A better way may be to look at your expenses today and try to estimate what they will be in the future.
For example, if your monthly spending is £1,000 today and inflation holds at the same rate as in the chart above, you can expect to spend £1,580 on the same basket of goods and services in 20 years.
The one complexity here is that you will need to account for a possible change in your spending patterns:
Will you still have a mortgage in 20 years? What will your family situation look like? How will you spend your time and money?
None of these are easy questions to answer and you probably won’t get to a perfect answer. However, with a bit of time and introspection, you could probably form a pretty accurate view.
The above approach might well be better than forecasting based on real returns. However, there is a third – and final – alternative…
One of the biggest lessons I’ve learned on my own journey is that building wealth can be anything but predictable.
Along the way, you are bound to have emergencies and windfalls, promotions and setbacks. The longer the journey, the more of them you’ll have. They’ll hit you when you least expect them. Life has a habit of not fitting into an Excel spreadsheet.
The best approach may be to simply accept that financial independence is a moving target. The closer you are to hitting the bulls-eye, the more concrete of a plan you can develop. But if you are staring at it from twenty miles – or years – away, it’s best to focus on the process.
Live – and spend – intentionally. Invest your savings – and track your progress. Focus on your family. Find meaning in your work.
But whatever you do, please don’t turn your life into a countdown to reaching your “number”. Giving up happiness today for the sake of achieving financial independence (and life satisfaction) decades down the road is a horrible idea. Because you aren’t happy with your life today, growing your bank account balance is not the way to fix it.
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Banker On FIRE is an M&A (mergers and acquisitions) investment banker. I am passionate about capital markets, behavioural economics, financial independence, and living the best life possible.
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12 thoughts on “Are We There Yet? Why Your FIRE Number Could Be Way Off”
You’ve reminded me of a film I saw for the first time a couple of weeks ago. Up the Junction is a fascinating time capsule of London in 1967. A posh girl from Chelsea moves south of the river to work in a sweet factory in Battersea (you may well ask why, but we never really find out). I was startled by one scene where she goes to a second-hand shop and furnishes her new flat for a fiver! Five pounds was a lot of money in 1967.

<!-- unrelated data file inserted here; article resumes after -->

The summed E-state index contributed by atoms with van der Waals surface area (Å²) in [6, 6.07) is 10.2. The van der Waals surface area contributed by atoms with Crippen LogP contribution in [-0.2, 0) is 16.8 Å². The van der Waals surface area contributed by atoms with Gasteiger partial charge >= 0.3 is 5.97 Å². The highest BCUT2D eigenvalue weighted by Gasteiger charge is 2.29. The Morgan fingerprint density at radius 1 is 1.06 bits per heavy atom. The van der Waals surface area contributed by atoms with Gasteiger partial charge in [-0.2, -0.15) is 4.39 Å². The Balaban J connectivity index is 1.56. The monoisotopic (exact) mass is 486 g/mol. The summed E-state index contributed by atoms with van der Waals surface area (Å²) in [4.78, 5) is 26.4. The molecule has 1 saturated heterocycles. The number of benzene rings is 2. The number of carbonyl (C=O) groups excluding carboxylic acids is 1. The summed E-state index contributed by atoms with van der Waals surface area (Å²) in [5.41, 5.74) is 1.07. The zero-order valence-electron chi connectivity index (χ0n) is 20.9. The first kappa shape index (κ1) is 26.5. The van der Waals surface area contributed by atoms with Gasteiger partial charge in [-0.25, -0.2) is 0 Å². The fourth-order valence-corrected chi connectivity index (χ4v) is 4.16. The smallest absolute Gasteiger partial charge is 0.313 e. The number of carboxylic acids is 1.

Very interesting – sounds like one could probably FIRE on a few grand back then!
I’ve added the movie to my list, have always been curious to get a sense of what London was like way back when. It changed dramatically even in the ten or so years I’ve been here. Thanks for the tip!
If you have time this weekend, you can watch the film here:
This is great, thanks for looking it up! Didn’t get all the way through as kids woke up from the nap but will finish up during the week. An intriguing time capsule of London
The FT recently published this article about Battersea. The film has a great opening shot of the area:
I found the clip here:
It was actually six quid with “five bob change”.
Great link! Interestingly, inflation was even worse here in the UK. £100 twenty years ago is £174 in today’s money:
Somehow your other link won’t open here but I’ll check out the full movie on my next long flight 🙂
The average stock market returns historically have been 10% I thought so the 8% already takes inflation into account?
You are right – over the past 100 years or so the markets have returned just south of 10% on an annualised basis.
I believe over the last 30-40 years the returns have been slightly lower though admittedly I haven’t got the precise numbers handy.
Reason I use 8% is to be more conservative. Would rather get surprised on the upside!
PS: I really like your blog. Quite a life story you’ve got!
Aw thanks very much. It’s still so weird to think of my life as interesting and that other people continue to follow along! And yes better to be conservative. Expect the best, be prepared for the worst is one of my favourite sayings!